• 8–letter word, using a typical PC: 30 seconds
  • 8 random characters, using a network of supercomputers: 11 weeks
  • 8 random characters, using a typical PC: 23 years

The more characters a password contains, the longer it will take for a random generator to crack it. Of course, a brute force attack will crack any password eventually, and anyone who really wants to get at your password will do so. The best you can do is put them off for as long as you can.

In practice, there will be restrictions on both the length and complexity of a password: in particular, it may not be possible to use some of the symbols on your keyboard because they are reserved for other uses by the software you are using. You should, however, try to use as many different symbols as you can.

Creating Secure Passwords

There are two elements to a secure password:

  • it must be difficult for an outsider to discover or guess
  • it must be easy for you to retrieve or remember

Generally, if a password is easy for you to retrieve or remember, crackers won’t have too much trouble discovering or guessing it. Fortunately, there are several tricks you can use to overcome this problem.

Rule 6: Learn the Rule, Disguise the Password

The password itself will need to be sufficiently random that it can’t be simply discovered or guessed. To keep it memorable, you do not need to learn the password itself. Instead, you learn one simple rule so that you can extract the password from a larger combination of characters. This means that unless you have a phenomenal memory, you will need to keep a record, either on paper or on a computer.

Wallets and purses can be stolen, and computers can be hacked into. If you are going to store an important password on a piece of paper in your wallet, or within your computer itself, or on a Post–It note attached to your computer monitor, you must disguise it.

How to Disguise a Simple Password

Let’s take a simple example: a 4–digit PIN. Let’s assume that your PIN is 8639. To disguise it, create a grid of numbers:
9 2 6 3
8 6 3 9
4 1 0 7
9 0 6 4

Write it down and keep it in your wallet. All you need to remember is this rule: look at the second line of numbers.

If you think that is still simple enough to be guessed, create a larger grid of numbers:
6 7 5 0 3 1 8
8 6 0 5 3 2 7
7 6 9 8 3 1 0
9 0 4 7 3 2 8
9 7 2 8 6 3 9
1 4 0 5 2 7 4
8 6 0 4 5 1 7

Now the rule is: go to the fifth line and look at the last four digits. Not too much to remember, and very difficult for anyone to guess, especially as most systems will shut down after three failed attempts.

How to Disguise a Complex Password

First, we need to invent a complex password. Let’s go for Ug_y5R._4wMt — 12 characters, a full range of letters, numbers and symbols, and practically impossible to guess.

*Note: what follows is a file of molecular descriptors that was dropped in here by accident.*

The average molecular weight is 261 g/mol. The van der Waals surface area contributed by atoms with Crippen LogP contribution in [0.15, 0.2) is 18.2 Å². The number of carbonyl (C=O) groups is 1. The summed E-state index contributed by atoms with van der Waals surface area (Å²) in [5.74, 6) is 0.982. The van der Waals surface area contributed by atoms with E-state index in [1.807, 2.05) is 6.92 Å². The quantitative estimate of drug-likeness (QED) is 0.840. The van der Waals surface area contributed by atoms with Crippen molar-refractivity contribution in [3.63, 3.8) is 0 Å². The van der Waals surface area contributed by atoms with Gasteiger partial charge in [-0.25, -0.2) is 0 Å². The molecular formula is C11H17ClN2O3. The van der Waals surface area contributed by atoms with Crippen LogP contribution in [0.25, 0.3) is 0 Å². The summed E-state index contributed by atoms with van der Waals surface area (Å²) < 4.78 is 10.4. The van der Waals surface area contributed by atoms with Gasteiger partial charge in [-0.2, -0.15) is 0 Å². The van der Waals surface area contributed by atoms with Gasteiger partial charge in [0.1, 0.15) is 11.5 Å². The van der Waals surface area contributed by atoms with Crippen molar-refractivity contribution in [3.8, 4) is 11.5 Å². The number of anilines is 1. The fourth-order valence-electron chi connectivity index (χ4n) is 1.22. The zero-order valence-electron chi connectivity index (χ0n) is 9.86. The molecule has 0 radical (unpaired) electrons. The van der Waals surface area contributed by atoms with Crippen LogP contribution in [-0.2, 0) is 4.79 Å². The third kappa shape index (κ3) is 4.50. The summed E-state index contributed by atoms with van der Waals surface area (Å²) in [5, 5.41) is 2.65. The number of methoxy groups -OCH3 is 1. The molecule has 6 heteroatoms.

Unfortunately, a password as complex as this is also practically impossible to remember, so we need to disguise it.

  • You could disguise it simply, for example by adding one character to the beginning: vUg_y5R._4wMt — you can store this on a piece of paper or on a computer, and all you have to remember is this rule: remove the first character.
  • Or you could disguise it more elaborately, by swapping the first 6 characters with the last 6 characters: ._4wMtUg_y5R, giving you a rule that’s very easy to learn but almost impossible to guess.
  • Or you could store only part of the password: g_y5R._4wMt — and learn this rule: add an upper–case U to the beginning.
  • Or you could add several characters to the beginning and the end: 2k^Ug_y5R._4wMt7/Y — and learn this rule: remove the first 3 characters and the last 3 characters.
  • Or you could disguise the password twice, by adding extra characters and using a grid:
    m D i 8 p L - . b W 3 a / f A v ^ 7
    9 N b G 4 ^ m . j O 0 g s X b Y 5 f
    / L p I 8 4 . 6 H b z 6 n V m 3 S e
    2 k ^ U g _ y 5 R . _ 4 w M t 7 / Y
    X g 5 . m p / a r O J ^ 4 9 f Q l 8

You are limited only by the complexity of the rule, not by the complexity of the password.

Keeping Your Passwords Secure

  • Do not use the same password on more than one account. If one account gets broken into, all the others will be vulnerable.
  • Do not share a password with anyone. Even if they are honest, they may divulge your information by accident. In particular, don’t hand over your password in exchange for a Marks and Spencer easter egg.
  • Change each password from time to time. Once a password has been replaced, never use it again.
  • Never tick a box that offers to remember a password for you. This defeats the whole purpose of having a password — anyone who gets access to your computer will be able to get access to the account.
  • If you like being sneaky, you could create documents containing false passwords, just in case your wallet gets stolen or your computer gets broken into!
  • Most importantly, take sensible internet security precautions. Even the most secure password is useless if you are deceived into giving it away, or if you unwittingly install a keylogger on your computer.